Deep POV: Confessions of a Christian Writer

The ramblings of an emergent-realistic-edgy-working-for-God-and-the-pay-isn’t-that-great-sometimes-confused-christian-fiction writer (uh, that would be me).

Wednesday, August 03, 2005

Adding Emphasis

Chicago Manual of Style - Q&A

I saw this on the CMOS site today. Most writers I know use italics and quotation marks in these ways, yet look what they say about both! [I agree with not using exclamation and question marks together!] What do you think?
Q. To emphasize a word in the narrative (not dialog), is it acceptable to use italics or should I use "“quotation marks"? Also, can a question mark and an exclamation point be combined (?!) to emphasize the question, i.e., "Are you calling me a liar?!?”" Thanks!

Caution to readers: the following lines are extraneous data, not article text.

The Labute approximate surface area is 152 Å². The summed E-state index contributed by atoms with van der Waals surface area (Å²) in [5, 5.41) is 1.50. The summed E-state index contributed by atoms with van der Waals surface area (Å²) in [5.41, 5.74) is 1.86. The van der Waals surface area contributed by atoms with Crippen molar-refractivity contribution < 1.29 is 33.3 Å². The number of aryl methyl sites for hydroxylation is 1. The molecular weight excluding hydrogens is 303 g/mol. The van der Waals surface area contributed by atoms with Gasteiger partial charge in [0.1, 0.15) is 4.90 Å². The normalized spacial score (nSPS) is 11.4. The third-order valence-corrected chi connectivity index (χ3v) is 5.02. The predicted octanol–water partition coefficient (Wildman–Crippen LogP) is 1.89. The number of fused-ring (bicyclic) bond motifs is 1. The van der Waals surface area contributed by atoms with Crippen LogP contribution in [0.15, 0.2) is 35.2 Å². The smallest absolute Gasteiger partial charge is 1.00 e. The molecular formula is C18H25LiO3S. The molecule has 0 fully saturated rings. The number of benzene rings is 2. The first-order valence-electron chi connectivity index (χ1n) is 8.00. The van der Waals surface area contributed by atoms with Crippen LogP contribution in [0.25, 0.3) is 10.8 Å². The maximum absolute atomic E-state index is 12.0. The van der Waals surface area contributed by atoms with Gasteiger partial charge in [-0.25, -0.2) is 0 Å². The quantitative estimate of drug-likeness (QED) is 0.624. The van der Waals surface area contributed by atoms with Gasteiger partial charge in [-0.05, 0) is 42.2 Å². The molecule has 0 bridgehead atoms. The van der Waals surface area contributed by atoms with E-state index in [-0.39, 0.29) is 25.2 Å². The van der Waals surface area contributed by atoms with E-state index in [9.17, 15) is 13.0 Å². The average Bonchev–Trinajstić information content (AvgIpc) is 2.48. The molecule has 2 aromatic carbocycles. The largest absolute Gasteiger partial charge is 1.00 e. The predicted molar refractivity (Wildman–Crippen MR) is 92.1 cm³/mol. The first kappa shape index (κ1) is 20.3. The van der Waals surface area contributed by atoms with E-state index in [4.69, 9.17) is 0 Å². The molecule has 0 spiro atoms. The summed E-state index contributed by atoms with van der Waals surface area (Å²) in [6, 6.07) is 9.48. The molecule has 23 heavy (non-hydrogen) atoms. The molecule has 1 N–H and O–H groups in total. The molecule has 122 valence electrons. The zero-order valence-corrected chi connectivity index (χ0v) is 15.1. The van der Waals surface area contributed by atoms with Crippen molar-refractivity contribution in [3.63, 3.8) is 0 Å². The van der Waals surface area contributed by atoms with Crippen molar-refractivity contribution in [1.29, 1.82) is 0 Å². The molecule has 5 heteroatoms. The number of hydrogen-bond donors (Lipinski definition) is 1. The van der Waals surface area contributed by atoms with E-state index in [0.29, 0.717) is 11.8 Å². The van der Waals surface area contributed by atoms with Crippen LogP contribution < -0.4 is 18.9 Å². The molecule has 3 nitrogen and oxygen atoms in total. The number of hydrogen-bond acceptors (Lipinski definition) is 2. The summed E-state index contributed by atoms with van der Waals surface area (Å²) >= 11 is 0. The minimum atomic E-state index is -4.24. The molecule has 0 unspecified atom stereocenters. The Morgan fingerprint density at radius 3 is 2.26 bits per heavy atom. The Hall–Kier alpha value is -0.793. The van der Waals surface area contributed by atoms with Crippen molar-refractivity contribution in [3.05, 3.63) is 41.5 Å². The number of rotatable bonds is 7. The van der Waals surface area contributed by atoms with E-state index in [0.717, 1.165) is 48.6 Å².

A. Chicago style discourages the use of italics for emphasis and forbids multiple punctuation; both are rarely appropriate in scholarly writing. Quotation marks do not usually indicate emphasis. Rather, they indicate irony or double entendre, both of which are also discouraged in academic publishing. Even in fiction, such tricks may be taken as a sign of hack writing. Try to convey emphasis through phrasing, rather than with typographic bells and whistles. You will be surprised how much more quietly powerful writing can be with all the exclamation points removed. Try to reserve those marks for shouting. [Emphasis added.]